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Disaster Management

Much of disaster management is common sense, but as Emergency Measures coordinator Barry Manuel says, it’s "common sense under uncommon stress.”

That was as true in 1917 as it is today, but today emergency and disaster response has become a specialty of its own.

Emergency Measures Organizations Will open a new window, or EMOs, are an important part of modern society. They help coordinate other emergency agencies: fire and police departments, medical personnel and groups like the Salvation Army, Red Cross and Saint John Ambulance--all groups that played a role in the 1917 disaster.

Across Canada and in most of the western world, cities and businesses are required today to have emergency plans to cover a wide range of events, including natural disasters like floods and storms.

In the wake of the World Trade Center bombings on September 11, 2001, terrorism and its effects are concerns as well.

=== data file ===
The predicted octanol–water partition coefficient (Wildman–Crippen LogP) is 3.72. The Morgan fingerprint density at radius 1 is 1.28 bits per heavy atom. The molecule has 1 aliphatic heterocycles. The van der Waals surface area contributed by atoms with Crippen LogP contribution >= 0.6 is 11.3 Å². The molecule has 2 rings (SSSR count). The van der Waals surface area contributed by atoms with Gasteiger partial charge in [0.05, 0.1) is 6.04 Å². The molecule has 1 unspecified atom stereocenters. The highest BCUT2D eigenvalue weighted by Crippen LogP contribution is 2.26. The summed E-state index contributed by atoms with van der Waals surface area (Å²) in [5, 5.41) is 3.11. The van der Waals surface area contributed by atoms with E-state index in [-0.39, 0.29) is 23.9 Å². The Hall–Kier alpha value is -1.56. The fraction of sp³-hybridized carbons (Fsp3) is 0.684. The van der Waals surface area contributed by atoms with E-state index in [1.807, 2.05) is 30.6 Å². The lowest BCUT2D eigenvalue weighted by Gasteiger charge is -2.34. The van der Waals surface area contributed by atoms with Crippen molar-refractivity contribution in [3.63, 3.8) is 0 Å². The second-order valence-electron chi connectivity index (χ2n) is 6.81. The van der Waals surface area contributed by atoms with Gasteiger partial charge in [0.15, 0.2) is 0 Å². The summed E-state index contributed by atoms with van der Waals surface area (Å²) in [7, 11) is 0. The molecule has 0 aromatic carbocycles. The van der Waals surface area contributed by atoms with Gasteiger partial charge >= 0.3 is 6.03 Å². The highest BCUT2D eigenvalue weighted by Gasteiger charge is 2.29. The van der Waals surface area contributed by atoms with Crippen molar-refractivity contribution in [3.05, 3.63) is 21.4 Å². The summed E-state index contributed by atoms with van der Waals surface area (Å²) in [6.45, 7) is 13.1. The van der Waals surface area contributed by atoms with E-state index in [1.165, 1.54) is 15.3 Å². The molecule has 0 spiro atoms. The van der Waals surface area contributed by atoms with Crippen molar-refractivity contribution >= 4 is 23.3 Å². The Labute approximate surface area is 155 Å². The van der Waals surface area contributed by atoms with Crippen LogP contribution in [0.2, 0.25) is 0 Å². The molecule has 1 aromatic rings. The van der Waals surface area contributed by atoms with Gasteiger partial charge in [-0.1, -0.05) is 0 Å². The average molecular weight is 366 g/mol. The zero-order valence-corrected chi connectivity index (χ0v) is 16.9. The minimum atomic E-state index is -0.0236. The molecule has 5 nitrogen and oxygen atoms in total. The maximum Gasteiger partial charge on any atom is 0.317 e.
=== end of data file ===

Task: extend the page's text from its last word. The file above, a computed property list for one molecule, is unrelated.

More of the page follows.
Some changes are small but important. Remember how Nova Scotia's fire departments sent firefighting teams to Halifax after the Explosion? Much their equipment was useless because they used different sizes of hoses, which couldn't be connected to city fire hydrants.

Today, cities across the country share standards on most such types of equipment. All municipalities are required to have disaster plans Will open a new window. So are institutions and businesses.

Emergency measures officials say every household and every individual should have a disaster plan. They offer tips Will open a new window on what people should do. Continue >

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View Halifax map in 1917 Swissair case study
Swissair Flight111
Discover the many parallels between the Halifax Explosion and the crash of Swissair Flight 111.
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A Romance of the Halifax Disaster, came from an unlikely source. Its author was Lt.-Col. Frank McKelvey Bell, a militia officer who was the senior district medical officer in Halifax. Bell chaired the city's medical relief committee.

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